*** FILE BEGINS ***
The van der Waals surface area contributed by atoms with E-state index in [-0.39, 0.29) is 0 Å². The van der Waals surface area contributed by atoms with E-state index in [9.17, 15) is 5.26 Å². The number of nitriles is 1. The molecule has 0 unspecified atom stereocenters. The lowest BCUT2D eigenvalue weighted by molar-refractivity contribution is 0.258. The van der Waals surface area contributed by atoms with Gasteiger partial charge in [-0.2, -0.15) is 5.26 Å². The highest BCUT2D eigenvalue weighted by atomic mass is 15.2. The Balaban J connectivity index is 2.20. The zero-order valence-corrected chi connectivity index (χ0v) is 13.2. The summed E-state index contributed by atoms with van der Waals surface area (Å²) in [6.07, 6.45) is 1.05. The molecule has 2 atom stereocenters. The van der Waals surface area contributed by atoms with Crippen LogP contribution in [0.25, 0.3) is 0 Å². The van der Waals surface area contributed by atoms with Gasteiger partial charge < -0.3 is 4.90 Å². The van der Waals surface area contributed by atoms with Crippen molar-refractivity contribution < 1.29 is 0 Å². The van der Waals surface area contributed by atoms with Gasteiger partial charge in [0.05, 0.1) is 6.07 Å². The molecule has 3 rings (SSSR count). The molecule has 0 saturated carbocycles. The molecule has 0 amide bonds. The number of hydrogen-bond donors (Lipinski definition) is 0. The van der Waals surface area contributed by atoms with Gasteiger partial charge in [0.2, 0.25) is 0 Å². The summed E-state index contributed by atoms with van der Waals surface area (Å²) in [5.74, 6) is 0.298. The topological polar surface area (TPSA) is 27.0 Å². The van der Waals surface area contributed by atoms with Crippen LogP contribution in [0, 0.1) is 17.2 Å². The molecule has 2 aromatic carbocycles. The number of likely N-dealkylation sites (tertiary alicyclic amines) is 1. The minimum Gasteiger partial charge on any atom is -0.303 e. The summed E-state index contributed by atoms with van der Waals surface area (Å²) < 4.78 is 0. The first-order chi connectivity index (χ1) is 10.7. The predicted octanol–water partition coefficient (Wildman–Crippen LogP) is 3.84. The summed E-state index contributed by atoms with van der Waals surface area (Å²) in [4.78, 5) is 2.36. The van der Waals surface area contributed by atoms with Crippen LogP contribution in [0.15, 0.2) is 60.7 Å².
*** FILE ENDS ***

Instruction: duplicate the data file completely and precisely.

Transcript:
The van der Waals surface area contributed by atoms with E-state index in [-0.39, 0.29) is 0 Å². The van der Waals surface area contributed by atoms with E-state index in [9.17, 15) is 5.26 Å². The number of nitriles is 1. The molecule has 0 unspecified atom stereocenters. The lowest BCUT2D eigenvalue weighted by molar-refractivity contribution is 0.258. The van der Waals surface area contributed by atoms with Gasteiger partial charge in [-0.2, -0.15) is 5.26 Å². The highest BCUT2D eigenvalue weighted by atomic mass is 15.2. The Balaban J connectivity index is 2.20. The zero-order valence-corrected chi connectivity index (χ0v) is 13.2. The summed E-state index contributed by atoms with van der Waals surface area (Å²) in [6.07, 6.45) is 1.05. The molecule has 2 atom stereocenters. The van der Waals surface area contributed by atoms with Crippen LogP contribution in [0.25, 0.3) is 0 Å². The van der Waals surface area contributed by atoms with Gasteiger partial charge < -0.3 is 4.90 Å². The van der Waals surface area contributed by atoms with Crippen molar-refractivity contribution < 1.29 is 0 Å². The van der Waals surface area contributed by atoms with Gasteiger partial charge in [0.05, 0.1) is 6.07 Å². The molecule has 3 rings (SSSR count). The molecule has 0 saturated carbocycles. The molecule has 0 amide bonds. The number of hydrogen-bond donors (Lipinski definition) is 0. The van der Waals surface area contributed by atoms with Gasteiger partial charge in [0.2, 0.25) is 0 Å². The summed E-state index contributed by atoms with van der Waals surface area (Å²) in [5.74, 6) is 0.298. The topological polar surface area (TPSA) is 27.0 Å². The van der Waals surface area contributed by atoms with Crippen LogP contribution in [0, 0.1) is 17.2 Å². The molecule has 2 aromatic carbocycles. The number of likely N-dealkylation sites (tertiary alicyclic amines) is 1. The minimum Gasteiger partial charge on any atom is -0.303 e. The summed E-state index contributed by atoms with van der Waals surface area (Å²) < 4.78 is 0. The first-order chi connectivity index (χ1) is 10.7. The predicted octanol–water partition coefficient (Wildman–Crippen LogP) is 3.84. The summed E-state index contributed by atoms with van der Waals surface area (Å²) in [4.78, 5) is 2.36. The van der Waals surface area contributed by atoms with Crippen LogP contribution in [0.15, 0.2) is 60.7 Å².